Raising Money Accomplishes Far Less Than We Think

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Many entrepreneurs think that if only they were able to raise money for their business, that would be enough to help them turn their business into a success. Yes, money helps. But money alone is not nearly as useful as people imagine it to be. Money has a way of running out quickly. I want to share with you my own experience in raising money to illustrate and explain why money isn’t as helpful as it seems it would be.

A number of years ago I was working on my first real start-up company. That company eventually failed mostly due to my inexperience, but never mind that. The story has some lessons to be learned regardless of the eventual outcome of that business. During the very early stages of building that business, I was trying to raise from $25,000-50,000 which is a very reasonable amount for a seed round investment. I had met an investor and pitched him my business. He didn’t invest because he saw that I was too much of a beginner, and my business idea didn’t appeal to him much either. I was very disappointed. I felt that if only I had gotten around $30,000, that money could have funded the company for a few months by helping me and my team mates pay rent and cover business expenses, and that would have been enough to make that business a success.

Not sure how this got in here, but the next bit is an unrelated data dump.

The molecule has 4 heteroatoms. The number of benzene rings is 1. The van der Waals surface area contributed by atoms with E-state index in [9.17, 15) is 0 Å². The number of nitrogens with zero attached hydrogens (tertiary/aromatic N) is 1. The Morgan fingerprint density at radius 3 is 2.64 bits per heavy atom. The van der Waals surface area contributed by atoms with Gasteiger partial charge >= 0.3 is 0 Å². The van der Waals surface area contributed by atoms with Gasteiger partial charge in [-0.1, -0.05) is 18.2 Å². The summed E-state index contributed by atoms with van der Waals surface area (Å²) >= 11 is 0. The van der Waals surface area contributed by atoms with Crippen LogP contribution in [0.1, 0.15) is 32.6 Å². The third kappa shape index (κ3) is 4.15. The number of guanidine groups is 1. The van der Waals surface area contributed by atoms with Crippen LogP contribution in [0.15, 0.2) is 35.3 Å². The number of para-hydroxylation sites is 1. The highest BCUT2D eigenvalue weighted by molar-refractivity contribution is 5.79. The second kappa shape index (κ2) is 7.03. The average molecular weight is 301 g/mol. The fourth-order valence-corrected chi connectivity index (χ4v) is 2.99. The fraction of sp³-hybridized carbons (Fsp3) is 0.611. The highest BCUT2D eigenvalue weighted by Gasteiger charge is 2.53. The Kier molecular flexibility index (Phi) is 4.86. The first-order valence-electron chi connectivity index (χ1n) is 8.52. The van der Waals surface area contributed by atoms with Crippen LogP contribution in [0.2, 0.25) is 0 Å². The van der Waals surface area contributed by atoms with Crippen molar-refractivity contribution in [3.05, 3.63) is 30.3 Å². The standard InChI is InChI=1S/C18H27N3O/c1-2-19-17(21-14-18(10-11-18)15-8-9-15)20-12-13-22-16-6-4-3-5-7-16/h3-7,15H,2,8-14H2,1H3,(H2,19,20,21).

Since I didn’t get that money from an investor, I went ahead with the business anyway, and dipped into my savings a little to help the company move forward. Ultimately, the amount of work that was put into the business was the same as it would have been if I did get the investment. And what do you think happened? First of all, the amount of time needed to create a serious company was more than the money I was seeking would have provided. Second, even after double or triple the time I thought I needed, the company was still in nascent stages. Looking back at it, I realized that this money that I once thought would have been so helpful, would have simply been wasted and I would have been in the same situation as I was without getting the investment.

There are two takeaways that can be learned from this story. The first is that getting a cash investment is not nearly as helpful as the entrepreneur thinks it will be. Without a great business strategy and direction, the money will run out pretty quickly. That brings me to the second lesson that can be learned from this story. If someone on my team had a wealth of business experience, and helped me steer the company in a viable direction, that would have helped the company survive much more than cash ever would. One gross mistake can take month of time to implement, fail, and scramble to recover from. And a good advisor can help you avoid many such mistakes along the way.

With that in mind, my advice is to seek very good advisors rather than cash. It will be more difficult in the short-term without the cash, but your business will have a far greater chance of success if you get a great mentor or an advisor.

More On Fundraising: Full Fundraising Book

If you found this helpful, you can check out the full fundraising book. This article is just a section in that book and serves as a nice sample. If you are curious check out my full fundraising book on Amazon.

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